If you’ve been out drinking recently, you’ve probably noticed quite a few double-digit numbers dotting the cocktail menu. It’s hard to find a well-made cocktail for less than 10 bucks, and prices often creep higher than that. For many of us, that means good cocktails are just an occasional treat. The solution? Make them at home.
Caitlin Nagelson and her partner Colin Anderson, who have years of combined experience working at the city’s best bars, boast an impressive home bar. But you don’t need much to get started, they explain.
A few tools are essential. Casual cocktailers often overlook the importance of measuring, and though a shot glass works in a pinch, Nagelson recommends picking up a decent jigger to create balanced drinks. Add a set of shaker tins and a strainer, and you’re ready to go.
When stocking the booze, let your own preferences guide you. “We always have rum, gin and whiskey, because those are the spirits we prefer to drink,” says Nagelson. From there, a few simple additions give you lots of options. Start with rye whiskey, for instance, and add a bottle of Angostura bitters for a killer old-fashioned. Then grab sweet vermouth (store it in the fridge, please) to bring a Manhattan into your arsenal.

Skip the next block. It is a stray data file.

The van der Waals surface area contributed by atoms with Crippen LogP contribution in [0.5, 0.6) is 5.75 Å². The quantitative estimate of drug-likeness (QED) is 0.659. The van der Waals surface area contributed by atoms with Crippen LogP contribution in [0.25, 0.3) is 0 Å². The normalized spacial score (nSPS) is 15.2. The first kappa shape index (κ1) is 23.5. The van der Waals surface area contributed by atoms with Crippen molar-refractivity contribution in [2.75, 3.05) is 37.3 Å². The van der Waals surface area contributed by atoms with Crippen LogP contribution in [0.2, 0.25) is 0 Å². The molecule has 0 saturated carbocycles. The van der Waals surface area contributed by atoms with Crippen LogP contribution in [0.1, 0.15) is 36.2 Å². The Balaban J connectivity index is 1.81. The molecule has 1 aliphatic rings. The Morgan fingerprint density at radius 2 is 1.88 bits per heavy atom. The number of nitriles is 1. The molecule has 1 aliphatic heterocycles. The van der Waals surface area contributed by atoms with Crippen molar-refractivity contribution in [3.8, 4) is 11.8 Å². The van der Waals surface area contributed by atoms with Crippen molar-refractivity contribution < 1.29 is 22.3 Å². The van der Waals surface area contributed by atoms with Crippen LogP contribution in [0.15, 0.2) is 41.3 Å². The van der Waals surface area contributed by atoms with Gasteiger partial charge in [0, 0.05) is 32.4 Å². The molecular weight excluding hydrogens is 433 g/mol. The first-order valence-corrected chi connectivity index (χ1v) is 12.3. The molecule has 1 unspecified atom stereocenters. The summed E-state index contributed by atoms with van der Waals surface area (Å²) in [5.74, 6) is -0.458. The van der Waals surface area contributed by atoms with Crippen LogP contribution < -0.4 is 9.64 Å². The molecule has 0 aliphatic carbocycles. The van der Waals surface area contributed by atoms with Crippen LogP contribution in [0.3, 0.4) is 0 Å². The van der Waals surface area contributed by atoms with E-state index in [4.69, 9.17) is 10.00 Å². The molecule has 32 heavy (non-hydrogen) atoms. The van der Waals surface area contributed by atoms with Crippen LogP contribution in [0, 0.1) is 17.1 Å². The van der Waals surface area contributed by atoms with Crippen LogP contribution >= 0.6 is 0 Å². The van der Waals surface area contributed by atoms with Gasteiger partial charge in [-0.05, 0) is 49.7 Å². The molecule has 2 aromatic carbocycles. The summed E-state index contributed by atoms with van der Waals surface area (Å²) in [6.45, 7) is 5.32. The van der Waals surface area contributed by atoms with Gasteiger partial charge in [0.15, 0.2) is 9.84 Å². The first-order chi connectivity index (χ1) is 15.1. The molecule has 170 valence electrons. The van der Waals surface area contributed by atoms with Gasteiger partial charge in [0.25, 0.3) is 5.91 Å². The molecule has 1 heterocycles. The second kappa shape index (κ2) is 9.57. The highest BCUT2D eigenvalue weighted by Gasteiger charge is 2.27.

There’s no reason to reach for the top shelf if you’re looking to make cocktails, as the nuances of exceptional spirits are often lost in mixed drinks. Though you’ll want to avoid the big plastic jugs, there are plenty of mid-priced spirits that are perfect for mixing. Nagelson and Anderson like super-affordable Cruzan rum for daiquiris, and use Bauchant orange liqueur instead of its pricier, better-known cousins.
Professional bartenders have plenty of tricks that would be tough to pull off at home, and it’s certainly nice to let them do the heavy lifting. But with a few tools, a handful of bottles and healthy dose of confidence, you can make drinking at home way more interesting.